Smart marketing strategists study their direct competitors. Really smart marketing strategists study every company and company leader that has something to teach them.
You don’t have to be in the food industry to learn the value of consistency and quality from McDonald’s founder Ray Kroc, and you don’t have to be a discount retail store to gain insight about building a business from Sam Walton, founder of Walmart.
And you don’t have to be a fashion retailer — or any kind of retailer — to learn some valuable lessons about branding strategy from Deborah Lloyd, Kate Spade’s president and chief creative officer, who pushed the company to become a global lifestyle brand.
No matter what or whom you’re branding — an auto company, an author, a pharmaceutical company or a law firm — you’d be smart to study the marketing acumen of Lloyd, whose customers happily spend $400 on impractical dresses and who often send Lloyd gifts, most notably macarons, a French cookie for which she has a special fondness.
Over the weekend, I attended a Kate Spade event at The Grove here in Los Angeles. I didn’t know precisely where at the mall the event would take place but, when I looked over the railing of the parking garage’s eighth floor and spotted a bright yellow and pink truck, I knew it belonged to Kate Spade. Just as I knew that the promised free doughnuts would be coated with sprinkles.
Kate Spade never gets lost in a crowd.
Lloyd recently told Blue Carreon, a fashion writer for the Huffington Post that her legacy was a bow. Indeed, one of the notable distinctions about Kate Spade designs is the addition of a bow or something similarly whimsical to an otherwise conservative dress, shoe or handbag. Everything about Kate Spade is good-naturedly cheeky: think Audrey Hepburn in Breakfast at Tiffany’s.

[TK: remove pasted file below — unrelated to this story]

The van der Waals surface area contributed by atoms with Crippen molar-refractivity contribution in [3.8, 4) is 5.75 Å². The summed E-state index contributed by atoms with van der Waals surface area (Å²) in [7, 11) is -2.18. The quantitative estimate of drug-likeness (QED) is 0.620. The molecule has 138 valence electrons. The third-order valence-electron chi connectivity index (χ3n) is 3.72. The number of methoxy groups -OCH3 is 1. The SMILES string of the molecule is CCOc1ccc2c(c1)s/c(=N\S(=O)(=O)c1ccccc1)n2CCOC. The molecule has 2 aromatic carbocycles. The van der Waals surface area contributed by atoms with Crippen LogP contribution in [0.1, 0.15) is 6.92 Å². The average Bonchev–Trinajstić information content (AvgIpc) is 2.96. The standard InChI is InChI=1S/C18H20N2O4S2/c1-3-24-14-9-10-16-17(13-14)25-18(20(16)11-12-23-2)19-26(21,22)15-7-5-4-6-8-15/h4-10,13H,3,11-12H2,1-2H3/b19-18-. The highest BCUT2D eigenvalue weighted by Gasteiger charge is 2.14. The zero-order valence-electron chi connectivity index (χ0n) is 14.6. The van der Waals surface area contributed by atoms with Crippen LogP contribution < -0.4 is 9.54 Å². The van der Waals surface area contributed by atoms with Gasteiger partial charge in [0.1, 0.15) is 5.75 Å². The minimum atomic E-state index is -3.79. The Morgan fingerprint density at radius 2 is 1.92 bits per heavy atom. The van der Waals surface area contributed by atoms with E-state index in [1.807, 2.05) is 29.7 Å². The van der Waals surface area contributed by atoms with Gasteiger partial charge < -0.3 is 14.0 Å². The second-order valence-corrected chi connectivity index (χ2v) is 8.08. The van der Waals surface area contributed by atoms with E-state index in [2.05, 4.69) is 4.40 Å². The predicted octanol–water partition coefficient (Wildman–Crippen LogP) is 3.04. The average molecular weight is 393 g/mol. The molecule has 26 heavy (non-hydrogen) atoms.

I am far from an expert on fashion — that honor belongs to my younger daughter — but I can distinguish a Kate Spade anything without looking at its logo. So here’s the first branding lesson you can learn from Kate Spade: make your brand memorable.
Here are 5 more lessons Kate Spade can teach you about branding strategy:
1. Never forget your core customer
When Kate Brosnahan Spade, the company’s founder and namesake, started selling cloth-covered handbags in the 1990s, she identified her audience as an upper middle class New York woman.
The company has evolved, expanding its line and locations, and changed ownership. Lloyd, brought on board in 2007, has led much of the change. But the brand continues to cater to the type of woman who will “skirt the rules” but not break them.
Many of Kate Spade’s new millennium customers have never visited, much less lived in New York. But Lloyd has not forgotten her core audience. Nearly every collection includes several classic designs, such as the Jillian bow-front dress and the Karolina closed toe pumps.
No matter what service or product you sell and no matter how large your company grows, don’t neglect your core clientele.
2. Take calculated risks
KSNY x Darcel, the Kate Spade collection on display at the Grove, includes bold graphics by a New York designer named Craig Redman. Both the graphics — hot dogs, doughnuts and red apples — and most of the items in the collection — t-shirts, nail polish and makeup bags — are aimed at a teen audience.
Will teens in Los Angeles include New York-inspired accessories in their back-to-school purchases? Will mothers, who associate Kate Spade with flirty yet tasteful fashion, agree to buy their daughters $98 hot-dog-shaped coin purses?
Lloyd is betting they will: